In 2022, the Berkswell herd of Tamworth pigs celebrated its centenary, an event marked by recognition from the BPA as a Conservation Centurion and the presentation of a copper beech tree from the Tamworth Pig Breeders’ Club.

The herd’s story began in the Midlands, where the breed originated, at Berkswell Hall in Warwickshire, home of Joshua Hurst Wheatley who registered his first Tamworth, Jemima, in 1922. Pride amongst breeders was strong and the need to keep pedigree herds to maintain the purity of the breed was already recognised. In 1924, Joshua bought the boar Knowle Brooklyn and an in-gilt pig, Knowle Red Queen, from the dispersal sale of the nearby Knowle herd. It was a Knowle pig that gave Joshua his first success in the showring, taking second at the Royal in 1925.

When Joshua died, his son Charles Wheatley took over the herd and continued breeding and improving it and, in fact, has been credited, together with Major Morrison of Basildon, of re-establishing the breed after the demise of the Knowle herd. Charles showed his pigs all over the country and even travelled as far as the Milan Show in 1931.

It was during this era that export and import began, particularly to Canada and Australia, which was to prove invaluable in post-war years, as many genes which had died out in the UK were re-imported, effectively importing new pure Tamworth blood.

When Charles died suddenly in 1943, his daughter Ann was just 19 and working in the wartime Foreign Office. As the only child, she returned home to run the Warwickshire estate. She undoubtedly had farming in her blood and her no-nonsense attitude led her to make a huge success of her farming career, recognised by being awarded an OBE for her contributions to agriculture, particularly for her work with the Royal Agricultural Society of England (RASE).

In the early 60s the family and animals - Dairy Shorthorns, Clun sheep and the Large White and Tamworth pigs - moved from Berkswell to Boyton in Wiltshire. Always supporting the Tamworths, despite their lack of profit, Ann worked hard at exporting and importing and an article in the Farmers Weekly in 1950s pointed out that she was importing the genes that her father had exported during the war.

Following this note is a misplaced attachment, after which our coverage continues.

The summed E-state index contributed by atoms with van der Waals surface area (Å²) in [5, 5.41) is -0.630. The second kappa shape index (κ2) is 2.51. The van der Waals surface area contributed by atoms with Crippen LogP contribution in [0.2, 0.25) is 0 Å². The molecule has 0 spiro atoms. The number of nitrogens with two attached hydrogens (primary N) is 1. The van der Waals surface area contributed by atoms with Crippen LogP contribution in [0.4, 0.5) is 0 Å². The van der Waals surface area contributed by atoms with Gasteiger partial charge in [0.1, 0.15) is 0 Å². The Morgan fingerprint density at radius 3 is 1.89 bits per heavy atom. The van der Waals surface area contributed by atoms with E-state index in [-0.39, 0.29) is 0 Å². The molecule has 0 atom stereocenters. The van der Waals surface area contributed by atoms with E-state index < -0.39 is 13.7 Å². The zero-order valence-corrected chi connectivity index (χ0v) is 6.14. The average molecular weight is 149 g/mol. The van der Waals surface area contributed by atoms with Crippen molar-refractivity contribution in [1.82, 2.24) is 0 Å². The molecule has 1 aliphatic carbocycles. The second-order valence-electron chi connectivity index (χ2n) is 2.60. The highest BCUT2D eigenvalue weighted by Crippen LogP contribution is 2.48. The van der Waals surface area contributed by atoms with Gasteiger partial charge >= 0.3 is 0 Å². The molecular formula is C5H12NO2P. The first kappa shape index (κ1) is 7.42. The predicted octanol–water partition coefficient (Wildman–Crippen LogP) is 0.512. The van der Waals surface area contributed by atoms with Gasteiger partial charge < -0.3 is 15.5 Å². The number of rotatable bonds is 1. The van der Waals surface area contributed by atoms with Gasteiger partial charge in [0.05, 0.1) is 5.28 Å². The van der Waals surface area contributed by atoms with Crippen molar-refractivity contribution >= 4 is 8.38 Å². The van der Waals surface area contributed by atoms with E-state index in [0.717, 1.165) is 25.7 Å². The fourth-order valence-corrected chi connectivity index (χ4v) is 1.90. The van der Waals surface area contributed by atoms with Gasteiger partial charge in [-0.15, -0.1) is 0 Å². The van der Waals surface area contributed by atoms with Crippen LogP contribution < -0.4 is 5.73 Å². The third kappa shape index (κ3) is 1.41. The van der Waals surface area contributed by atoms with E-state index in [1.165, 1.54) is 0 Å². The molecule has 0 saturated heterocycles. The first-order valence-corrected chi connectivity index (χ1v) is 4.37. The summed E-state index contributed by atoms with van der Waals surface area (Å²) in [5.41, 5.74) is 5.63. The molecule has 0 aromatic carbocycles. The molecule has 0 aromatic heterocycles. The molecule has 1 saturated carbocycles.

As the years wore on it became apparent that many of the old breeds of domestic animals were being lost with the rise of the fast growing, productive and relatively fat-free commercial breeds. Ann was one of a group of people, together with Joe Henson, Lawrence Alderson, Christopher Dadd and others who came together to address the issue of lost breeds and ultimately formed RBST. In his book Saving the Breeds Lawrence Alderson wrote that ‘she became one of the most effective people in the rare breed movement and would be one of the Trust’s most efficient chairmen’.

Ann retired in 1986 and her daughter-in-law Caroline Wheatley-Hubbard took on responsibility for the pig herd. She says: “When I took over, it seemed to involve little more than breeding and showing. Attempting to find a market for what seemed much better, tastier pork than that available in the shops, was not a priority but I made it one!”

Selling from the back door led to the creati of Boyton’s ‘Simple Simon’ sausages, which won Gold in the early Great Taste Awards. Marketing progressed to farmers markets a later a farm shop. When the farm shop shut and Caroline’s son Christopher started to take over running the farm, she began sellin carcases to butchers, initially in London and then more locally. She says: “I have always believed in ‘living conservation’. Improving the market for Tamworth meat is the best way to improve the size of the national herd, thereby preserving the genes and ensuring a future for the breed.”

During her stewardship of the herd, highlights for Caroline have included a study at Bristol University into the flavour of different pork breeds in which the Tamworth was judged top for taste and texture. She was also instrumental, with Nick Hunkin, in forming the Tamworth Breeders’ Club. Caroline adds: “Supplying pigs to films was interesting – to Robin Hood, Prince of Thieves, which included a day of filming at Shepperton, and the BBC’s Tale of the Tamworth Two, when the pigs’ pictures were on billboards all over the country and on the cover of the Radio Times. However, winning Supreme Champion at the Royal Bath and West Show in 2019 probably ranks highest of all of the experiences – not something one ever dreams of!”

Photo: Berkswell Rose 86th (1945)